Concluding remarks

Through my reflections I hope to demonstrate the transformative potential in all of us. My way of thinking today is completely different from three years ago and will continue to change throughout my career. This is the same for every youth, student, educator, administrator, and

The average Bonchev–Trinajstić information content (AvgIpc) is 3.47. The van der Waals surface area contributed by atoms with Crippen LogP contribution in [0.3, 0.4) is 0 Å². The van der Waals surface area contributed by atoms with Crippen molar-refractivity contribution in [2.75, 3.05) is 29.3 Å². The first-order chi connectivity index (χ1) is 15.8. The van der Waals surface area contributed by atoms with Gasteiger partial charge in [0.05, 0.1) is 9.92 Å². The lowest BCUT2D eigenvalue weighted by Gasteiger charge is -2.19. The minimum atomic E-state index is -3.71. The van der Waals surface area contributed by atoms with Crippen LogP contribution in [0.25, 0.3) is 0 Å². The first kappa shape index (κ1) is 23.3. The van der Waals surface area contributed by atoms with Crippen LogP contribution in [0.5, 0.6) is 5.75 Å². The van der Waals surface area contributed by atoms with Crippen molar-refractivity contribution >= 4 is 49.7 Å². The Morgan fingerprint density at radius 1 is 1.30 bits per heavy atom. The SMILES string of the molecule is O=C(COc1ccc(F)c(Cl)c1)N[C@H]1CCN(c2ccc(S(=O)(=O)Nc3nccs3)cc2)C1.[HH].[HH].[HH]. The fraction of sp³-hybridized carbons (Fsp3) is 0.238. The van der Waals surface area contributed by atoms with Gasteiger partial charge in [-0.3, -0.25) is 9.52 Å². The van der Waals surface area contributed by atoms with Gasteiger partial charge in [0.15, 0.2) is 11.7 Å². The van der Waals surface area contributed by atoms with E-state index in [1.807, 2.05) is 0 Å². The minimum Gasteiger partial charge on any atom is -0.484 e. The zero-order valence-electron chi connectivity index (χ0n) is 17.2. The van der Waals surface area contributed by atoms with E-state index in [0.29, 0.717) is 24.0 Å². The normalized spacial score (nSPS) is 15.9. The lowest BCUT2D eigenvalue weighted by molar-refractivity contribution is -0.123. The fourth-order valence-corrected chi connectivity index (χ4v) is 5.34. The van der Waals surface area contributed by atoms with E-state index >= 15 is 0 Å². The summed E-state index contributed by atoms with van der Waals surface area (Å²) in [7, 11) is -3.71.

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politician. Change is everywhere. With access to information exponentially increasing, we need to create classrooms that allow students to critically examine that information rather than remaining with a traditional classroom that “banks” knowledge into students’ minds (Freire, 1970). Transformation is a potential in all of us, and for that reason, we also need to avoid dichotomizing the world into “us” vs. “them”. We all have a part to play in transforming the schooling experience for all students. Frontline workers must examine the transformative potential to students that decolonizing practices can create. At the same time, many frontline workers are overworked considering many schools are an aggregation of oppressed youth pushed through a system that does not work. This system of education was created during a time of the industrial revolution where factory-like settings were popularized and as a result, the grade system was a great way to fabricate “responsible citizens” (The RSA, 2010). Age was perhaps the simplest commonality between students, so why not make the grade system based on age? Looking at the school system now, we see growing disparities leading to the further stratification of society as a whole. We need to work in solidarity to steer our community in a direction towards positive transformation and against stereotypes. By acting in a united way, we can create a wave of pressure against political ideas that will only lead to the further stratification of society. We also need to demand accountability from elected officials who make decisions that affect education as a whole. Finally, we need to strive for a change in society that will positively affect the daily experiences of youth in Toronto schools.